The Library of Congress is holding several virtual events throughout February to share discoveries and stories significant to the history and conversations around Black History Month. For visitors on site, the exhibition “Rosa Parks: In Her Own Words” remains on view.
Finding Pictures: African Americans in the Military
Tuesday, Feb. 8, 12 p.m. This orientation session will include a brief introduction to images in the collections that relate to the history of African American participation in the U.S. military from the Civil War through the Vietnam War, with a focus on photography. The presentation will cover library search tools, online resources, and how to prepare for a future visit to the reading room. (Orientation will not be recorded.) For more information and to register for this event, click here.
Repatriates, Recaptives and African Abolitionists: The Untold Story of Liberia’s Founding
Wednesday, Feb. 9, 12 p.m. This webinar will be led by C. Patrick Burrowes, Ph.D. He was born in Liberia and is called “the people’s professor” because of his willingness to share his deep knowledge of Liberian history freely with others. Before returning to Liberia in 2017, he was a tenured professor of communications and humanities at Penn State University. In August 2021, he uncovered a handwritten document missing since 1835 that sheds light on the 1821 purchase of land that became Monrovia, the capital city for the only United States colony in Africa. Burrowes says this is the most significant discovery of his career. This webinar does not require registration. To join the webinar, click here.
Made at the Library: Bruce Ragsdale “Washington at the Plow”
Tuesday, Feb. 22, 12 p.m. Join us for a conversation between Kluge Staff Fellow and historian Julie Miller and historian Bruce Ragsdale, whose recent book “Washington at the Plow: The Founding Farmer and the Question of Slavery” (Harvard University Press 2021) explores the relationship between farming and enslaved peoples, drawing on the George Washington Papers held by the Manuscript Division. Washington’s passionate interest in farming was central to his identity, and his commitment to the “New Agriculture” of the 18th century shaped the lives of the hundreds of people held in bondage at Mount Vernon. To register for this event, click here.
The Maritime Underground Railroad
Wednesday, Feb. 23, at 7:00-7:45 p.m. A Black History Month panel discussing how enslaved people achieved their freedom and what the journey by sea looked like for many African Americans. The panelists include, Timothy D. Walker, professor of history at the University of Massachusetts Dartmouth, who edited the book, “Sailing to Freedom: Maritime Dimensions of the Underground Railroad,” as well as contributors to the book, Cheryl Janifer LaRoche, a lecturer in the Department of American Studies for the University of Maryland College Park, and Cassandra Newby-Alexander, dean at the College of Liberal Arts at Norfolk State University. This event will be moderated by former Kluge Center Director John Haskell. This event will premiere on the Library’s YouTube channel. The presentation will be available for viewing afterward at Library’s YouTube channel and in the Library’s Event Videos Collection.
Celebrate Black History Month with a New Transcription Campaign On Feb. 1, By the People and the Manuscript Division launched a new virtual volunteering campaign in celebration of Black History Month titled Brothers in Arms: The Gladstone Afro-American Military Collection. The Gladstone collection documents African Americans in military service and spans the years 1773 to 1987, with the bulk of the material dating from the Civil War period, 1861-1865. Volunteers will be able to transcribe more than 3,000 pages of correspondence, pay vouchers, orders, muster rolls, enlistment and discharge papers, receipts, contracts, affidavits, tax records, miscellaneous military documents, and printed matter related to Black military service and experience. Participants will learn about Juba Freeman who fought with the Continental Army in the American Revolution, Lt. Edward L. Goodlett who marched on the battlefields of Europe during World War I, and the names of many others who experienced American wars at home and abroad. Transcribing these materials will make them more accessible and searchable for researchers, genealogists, educators, students, those who use assistive technologies, and history enthusiasts everywhere. To volunteer as a transcriber, please visit crowd.loc.gov for more information.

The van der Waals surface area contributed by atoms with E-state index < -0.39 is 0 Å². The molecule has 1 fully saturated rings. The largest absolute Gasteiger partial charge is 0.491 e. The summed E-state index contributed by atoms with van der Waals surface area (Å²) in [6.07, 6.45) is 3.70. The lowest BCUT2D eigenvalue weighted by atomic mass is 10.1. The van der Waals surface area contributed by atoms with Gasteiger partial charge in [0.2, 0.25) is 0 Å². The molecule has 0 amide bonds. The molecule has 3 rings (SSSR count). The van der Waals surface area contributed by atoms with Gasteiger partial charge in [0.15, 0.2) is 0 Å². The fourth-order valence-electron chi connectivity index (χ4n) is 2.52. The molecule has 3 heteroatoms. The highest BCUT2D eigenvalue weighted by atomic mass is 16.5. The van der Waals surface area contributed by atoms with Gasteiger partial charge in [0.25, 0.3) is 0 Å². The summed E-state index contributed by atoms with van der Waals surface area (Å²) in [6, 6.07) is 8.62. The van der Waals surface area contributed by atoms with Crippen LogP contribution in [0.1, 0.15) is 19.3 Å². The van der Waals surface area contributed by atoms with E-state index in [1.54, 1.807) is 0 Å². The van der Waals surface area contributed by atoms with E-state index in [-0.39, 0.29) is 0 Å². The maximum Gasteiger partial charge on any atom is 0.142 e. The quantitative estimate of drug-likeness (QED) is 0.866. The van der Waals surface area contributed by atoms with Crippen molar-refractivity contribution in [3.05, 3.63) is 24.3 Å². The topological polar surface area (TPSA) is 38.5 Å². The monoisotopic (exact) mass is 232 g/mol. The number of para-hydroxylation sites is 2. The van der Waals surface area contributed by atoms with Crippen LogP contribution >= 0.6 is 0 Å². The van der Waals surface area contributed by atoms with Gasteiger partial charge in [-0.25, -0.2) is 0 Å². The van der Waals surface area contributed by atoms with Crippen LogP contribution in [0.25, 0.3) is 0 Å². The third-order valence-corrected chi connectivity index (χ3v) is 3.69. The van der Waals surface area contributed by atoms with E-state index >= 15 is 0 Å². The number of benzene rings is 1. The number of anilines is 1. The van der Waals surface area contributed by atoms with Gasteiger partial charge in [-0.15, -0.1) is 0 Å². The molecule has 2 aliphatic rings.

Explore “Rosa Parks – In Her Own Words”
“Rosa Parks: In Her Own Words” is the first exhibition of the Rosa Parks Collection at the Library, which holds the civil rights icon’s personal writings, photographs, records and memorabilia. Visitors are immersed in Parks’ handwritten notes, reflections and images from throughout her life. The ongoing exhibition is available online at loc.gov/rosaparks. The gallery also remains open to visitors on site on Wednesdays through Saturdays from 10 a.m. to 4 p.m. Visitors must reserve advance timed entry passes for admittance. The exhibit will close May 31.
About the Library
The Library of Congress is the world’s largest library, offering access to the creative record of the United States — and extensive materials from around the world — both on-site and online. It is the main research arm of the U.S. Congress and the home of the U.S. Copyright Office. Explore collections, reference services and other programs and plan a visit at loc.gov; access the official site for U.S. federal legislative information at congress.gov; and register creative works of authorship at copyright.gov.